In recent weeks and months there has been quite a bit of work towards improving the responsiveness of the Linux desktop with some very significant milestones building up recently and new patches continuing to come. This work is greatly improving the experience of the Linux desktop when the computer is withstanding a great deal of CPU load and memory strain. Fortunately, the exciting improvements are far from over. There is a new patch that has not yet been merged but has undergone a few revisions over the past several weeks and it is quite small -- just over 200 lines of code -- but it does wonders for the Linux desktop.
Now that the Linux 2.6.37 kernel merge window is closed and this next major release is in the middle of its development cycle, we have new benchmarks to publish looking at the file-system performance of Btrfs and EXT4 compared to earlier releases. The Linux file-system performance is under constant evolution as shown by our five years of Linux kernel benchmarks and more recent file-system-focused articles such as looking at EXT4 and Btrfs regressions in Linux 2.6.36, solid-state drive Linux benchmarks, and even ZFS-FUSE benchmarks, among other similar articles.
LLVM 2.8 was released last month with the Clang compiler having feature-complete C++ support, enhancements to the DragonEgg GCC plug-in, a near feature-complete alternative to libstdc++, a drop-in system assembler, ARM code-generation improvements, and many other changes. With there being great interest in the Low-Level Virtual Machine, we have conducted a large LLVM-focused compiler comparison at Phoronix of GCC with versions 4.2.1 through 4.6-20101030, GCC 4.5.1 using the DragonEgg 2.8 plug-in, LLVM-GCC with LLVM 2.8 and GCC 4.2, and lastly with Clang on LLVM 2.8.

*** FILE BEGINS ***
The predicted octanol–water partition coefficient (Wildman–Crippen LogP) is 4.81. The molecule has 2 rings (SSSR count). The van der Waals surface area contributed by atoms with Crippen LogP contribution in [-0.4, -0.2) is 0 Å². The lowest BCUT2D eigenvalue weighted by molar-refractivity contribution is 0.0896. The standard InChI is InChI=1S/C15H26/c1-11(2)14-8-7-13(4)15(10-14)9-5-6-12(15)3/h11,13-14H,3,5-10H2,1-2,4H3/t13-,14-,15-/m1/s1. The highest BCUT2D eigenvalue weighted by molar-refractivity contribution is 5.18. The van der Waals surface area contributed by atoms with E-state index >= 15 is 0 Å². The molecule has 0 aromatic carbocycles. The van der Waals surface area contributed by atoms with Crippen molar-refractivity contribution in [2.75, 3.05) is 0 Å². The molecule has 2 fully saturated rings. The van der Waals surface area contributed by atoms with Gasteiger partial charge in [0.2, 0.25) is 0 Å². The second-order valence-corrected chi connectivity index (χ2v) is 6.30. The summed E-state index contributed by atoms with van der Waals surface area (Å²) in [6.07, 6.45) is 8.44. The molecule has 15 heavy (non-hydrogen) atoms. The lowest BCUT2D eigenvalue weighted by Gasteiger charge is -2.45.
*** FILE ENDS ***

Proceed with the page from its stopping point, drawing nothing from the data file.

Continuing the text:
While we have conducted studies related to the Linux kernel performance in the past such as benchmarking up to twelve kernel releases, going out the door this morning are the results from the largest-ever Linux kernel comparison conducted at Phoronix, and very likely the largest ever of its kind regardless of source. Every major Linux kernel release from Linux 2.6.12, which was released in mid-2005, up through the latest Linux 2.6.37 development code was tested. This represents the past five years of the Linux kernel and shows how the performance has evolved over the past 25 stable kernel releases and the most recent 2.6.37 development kernel.
Phoronix Test Suite 3.0 (codenamed "Iveland") has been under heavy development for more than a month and there is still at least three more months left of work before this major release will be christened. Today though it is time to publicly share the first details (aside from those that learned about it in the Augustiner tent at Oktoberfest) for one of the new components to be making up a critical piece of the Phoronix Test Suite 3.0 platform: OpenBenchmarking.org.
With three laptops representing different generations of mobile hardware, we loaded up the past four stable releases of Fedora Linux plus the most recent Fedora 14 Alpha release and then carried out an arsenal of tests looking at how the battery power consumption rate has changed since 2008. If you are concerned at all about running Linux on your battery-powered mobile devices, this article is worth reading.